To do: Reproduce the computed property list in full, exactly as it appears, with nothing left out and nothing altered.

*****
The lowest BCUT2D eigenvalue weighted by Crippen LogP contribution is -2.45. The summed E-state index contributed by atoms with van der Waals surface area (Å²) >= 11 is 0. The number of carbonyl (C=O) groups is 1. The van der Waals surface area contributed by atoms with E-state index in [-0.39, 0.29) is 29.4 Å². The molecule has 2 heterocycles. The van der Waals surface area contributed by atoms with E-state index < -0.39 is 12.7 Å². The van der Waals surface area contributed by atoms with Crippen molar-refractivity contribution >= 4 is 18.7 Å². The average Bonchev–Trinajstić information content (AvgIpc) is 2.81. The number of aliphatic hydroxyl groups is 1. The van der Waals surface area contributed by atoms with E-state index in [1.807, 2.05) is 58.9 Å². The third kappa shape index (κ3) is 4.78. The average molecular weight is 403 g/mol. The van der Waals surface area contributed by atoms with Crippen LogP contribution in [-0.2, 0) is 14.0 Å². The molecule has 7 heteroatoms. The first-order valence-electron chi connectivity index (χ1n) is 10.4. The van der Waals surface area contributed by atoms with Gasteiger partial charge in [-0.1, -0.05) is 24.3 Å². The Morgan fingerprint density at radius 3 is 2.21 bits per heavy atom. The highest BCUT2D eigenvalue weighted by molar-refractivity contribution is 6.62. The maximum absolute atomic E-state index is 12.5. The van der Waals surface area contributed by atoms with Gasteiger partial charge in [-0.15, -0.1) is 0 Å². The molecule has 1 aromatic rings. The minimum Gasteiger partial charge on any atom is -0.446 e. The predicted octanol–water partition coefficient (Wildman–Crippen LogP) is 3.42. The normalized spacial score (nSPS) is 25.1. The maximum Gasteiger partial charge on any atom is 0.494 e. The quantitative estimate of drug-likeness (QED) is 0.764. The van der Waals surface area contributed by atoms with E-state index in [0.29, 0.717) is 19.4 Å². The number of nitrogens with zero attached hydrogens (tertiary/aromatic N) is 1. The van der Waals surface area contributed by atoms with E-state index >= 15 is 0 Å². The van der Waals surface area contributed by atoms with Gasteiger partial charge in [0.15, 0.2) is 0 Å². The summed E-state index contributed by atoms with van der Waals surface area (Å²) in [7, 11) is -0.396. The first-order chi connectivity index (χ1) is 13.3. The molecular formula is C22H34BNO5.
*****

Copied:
The lowest BCUT2D eigenvalue weighted by Crippen LogP contribution is -2.45. The summed E-state index contributed by atoms with van der Waals surface area (Å²) >= 11 is 0. The number of carbonyl (C=O) groups is 1. The van der Waals surface area contributed by atoms with E-state index in [-0.39, 0.29) is 29.4 Å². The molecule has 2 heterocycles. The van der Waals surface area contributed by atoms with E-state index < -0.39 is 12.7 Å². The van der Waals surface area contributed by atoms with Crippen molar-refractivity contribution >= 4 is 18.7 Å². The average Bonchev–Trinajstić information content (AvgIpc) is 2.81. The number of aliphatic hydroxyl groups is 1. The van der Waals surface area contributed by atoms with E-state index in [1.807, 2.05) is 58.9 Å². The third kappa shape index (κ3) is 4.78. The average molecular weight is 403 g/mol. The van der Waals surface area contributed by atoms with Crippen LogP contribution in [-0.2, 0) is 14.0 Å². The molecule has 7 heteroatoms. The first-order valence-electron chi connectivity index (χ1n) is 10.4. The van der Waals surface area contributed by atoms with Gasteiger partial charge in [-0.1, -0.05) is 24.3 Å². The Morgan fingerprint density at radius 3 is 2.21 bits per heavy atom. The highest BCUT2D eigenvalue weighted by molar-refractivity contribution is 6.62. The maximum absolute atomic E-state index is 12.5. The van der Waals surface area contributed by atoms with Gasteiger partial charge in [-0.15, -0.1) is 0 Å². The molecule has 1 aromatic rings. The minimum Gasteiger partial charge on any atom is -0.446 e. The predicted octanol–water partition coefficient (Wildman–Crippen LogP) is 3.42. The normalized spacial score (nSPS) is 25.1. The maximum Gasteiger partial charge on any atom is 0.494 e. The quantitative estimate of drug-likeness (QED) is 0.764. The van der Waals surface area contributed by atoms with E-state index in [0.29, 0.717) is 19.4 Å². The number of nitrogens with zero attached hydrogens (tertiary/aromatic N) is 1. The van der Waals surface area contributed by atoms with E-state index >= 15 is 0 Å². The van der Waals surface area contributed by atoms with Gasteiger partial charge in [0.15, 0.2) is 0 Å². The summed E-state index contributed by atoms with van der Waals surface area (Å²) in [7, 11) is -0.396. The first-order chi connectivity index (χ1) is 13.3. The molecular formula is C22H34BNO5.